Instructor: Amy Cook
Learning theory: the study of how animals learn, and how we can best explain things to them. If you know that a good understanding of learning theory is important if you want to train a dog for competition, but have resisted studying it because it's so dry and boring, we have good news for you! This quick-and-dirty theory class has one goal: to make you a better hands on trainer.
In this course, we'll take a look at the basic scientific principles used in training. We'll start with basic terminology so we can all be on the same page, and then we'll jump in with both feet, looking at operant conditioning, classical conditioning, their intersection, and the current state of animal learning since Skinner and Pavlov made their initial contributions. At every step of the way, we'll be asking and answering the questions, "Is this relevant to me?" and "How can I best use this information in my training?"
Practical exercises may be suggested periodically, but they will be used mainly as a jumping-off point for discussion, and are not required nor evaluated. This class is a Silver- and Bronze-level only, with no working spots or video from either the students or the instructor. This is a discussion-rich class, so bring your questions and come prepared to talk!
Next class starts: February 1, 2015
Registration starts: January 22, 2015 9:30am PST
Late Registration ends: February 15, 2015 9am PST
For details on each level (Gold, Silver, Bronze), please see the FAQ page.
Week 1 -- Learning theory: Why are we getting so scientific, and how can this all matter? Do I need to know all the jargon? How thinking this way actually turns out to make you a better and more independent trainer.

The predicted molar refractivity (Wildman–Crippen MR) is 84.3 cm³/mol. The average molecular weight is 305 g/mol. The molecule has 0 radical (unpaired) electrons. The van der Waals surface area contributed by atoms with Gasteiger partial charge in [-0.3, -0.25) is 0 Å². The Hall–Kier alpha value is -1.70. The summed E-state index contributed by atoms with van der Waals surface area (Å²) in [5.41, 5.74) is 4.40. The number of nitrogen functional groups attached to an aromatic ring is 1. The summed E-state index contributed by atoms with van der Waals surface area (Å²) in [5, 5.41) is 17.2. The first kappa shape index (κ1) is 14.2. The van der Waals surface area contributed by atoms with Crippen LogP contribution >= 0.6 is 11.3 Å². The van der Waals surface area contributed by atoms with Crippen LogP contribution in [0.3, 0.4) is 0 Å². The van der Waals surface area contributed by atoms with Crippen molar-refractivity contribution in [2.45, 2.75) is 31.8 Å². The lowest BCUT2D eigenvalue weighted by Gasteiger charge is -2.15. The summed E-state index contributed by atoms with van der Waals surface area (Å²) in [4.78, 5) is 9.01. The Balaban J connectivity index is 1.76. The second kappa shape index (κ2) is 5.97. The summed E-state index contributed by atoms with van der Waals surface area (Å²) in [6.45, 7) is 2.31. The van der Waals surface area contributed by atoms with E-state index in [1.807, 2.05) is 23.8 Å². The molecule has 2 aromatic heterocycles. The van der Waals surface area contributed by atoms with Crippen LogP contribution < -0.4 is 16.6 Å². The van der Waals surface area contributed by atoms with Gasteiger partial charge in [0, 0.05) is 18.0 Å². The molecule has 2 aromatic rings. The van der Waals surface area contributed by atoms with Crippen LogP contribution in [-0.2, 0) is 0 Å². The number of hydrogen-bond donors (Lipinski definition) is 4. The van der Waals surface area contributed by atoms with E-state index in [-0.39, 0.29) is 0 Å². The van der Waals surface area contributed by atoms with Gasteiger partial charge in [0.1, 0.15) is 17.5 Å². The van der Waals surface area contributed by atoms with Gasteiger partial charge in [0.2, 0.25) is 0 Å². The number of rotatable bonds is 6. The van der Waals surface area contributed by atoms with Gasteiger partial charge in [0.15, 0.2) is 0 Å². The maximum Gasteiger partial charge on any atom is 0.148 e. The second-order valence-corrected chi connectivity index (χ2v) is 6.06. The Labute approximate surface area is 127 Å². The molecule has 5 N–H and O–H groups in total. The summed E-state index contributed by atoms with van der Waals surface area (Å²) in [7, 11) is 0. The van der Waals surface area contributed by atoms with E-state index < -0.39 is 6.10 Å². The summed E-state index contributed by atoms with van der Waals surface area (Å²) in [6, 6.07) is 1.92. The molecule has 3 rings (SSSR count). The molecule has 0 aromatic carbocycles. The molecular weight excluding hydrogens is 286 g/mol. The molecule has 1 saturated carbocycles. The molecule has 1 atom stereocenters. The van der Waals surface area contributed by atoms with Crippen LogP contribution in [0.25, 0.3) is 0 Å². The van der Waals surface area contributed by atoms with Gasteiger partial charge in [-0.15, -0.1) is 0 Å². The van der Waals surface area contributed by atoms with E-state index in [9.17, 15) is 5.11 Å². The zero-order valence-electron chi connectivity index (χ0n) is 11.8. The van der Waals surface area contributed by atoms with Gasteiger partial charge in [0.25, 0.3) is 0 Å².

Week 2 -- Operant conditioning: Jump in! Are you sure you know what reinforcement and punishment are? What about secondary reinforcers? Do you need one? Let's talk about what operant conditioning is and what it isn't, and get it all sorted out!
Week 3 -- Operant conditioning, con't: Premack, and how it relates to chaining behaviors together, extinction, and why that isn't the same as punishment, shaping is just your hot/cold game from childhood, and deciding when in the process we teach dogs cues!
Week 4 -- Classical conditioning: Pavlov is on your shoulder! No matter what we do, we can never escape the effects of classical conditioning, and we wouldn't want to! Every time you teach your dog what to do, you also teach her how to feel. Let's use this force for good!
Week 5 -- Learning not covered by Skinner and Pavlov: Latent learning, observational learning, concept formation, match to sample and others! Useful in training? Let's get creative and see!
Week 6 -- Putting it all together: So when do I use which principle? Troubleshooting using these lessons in real life, thinking about thresholds, and what happens if you still can't figure out quadrants? What are the big take-homes?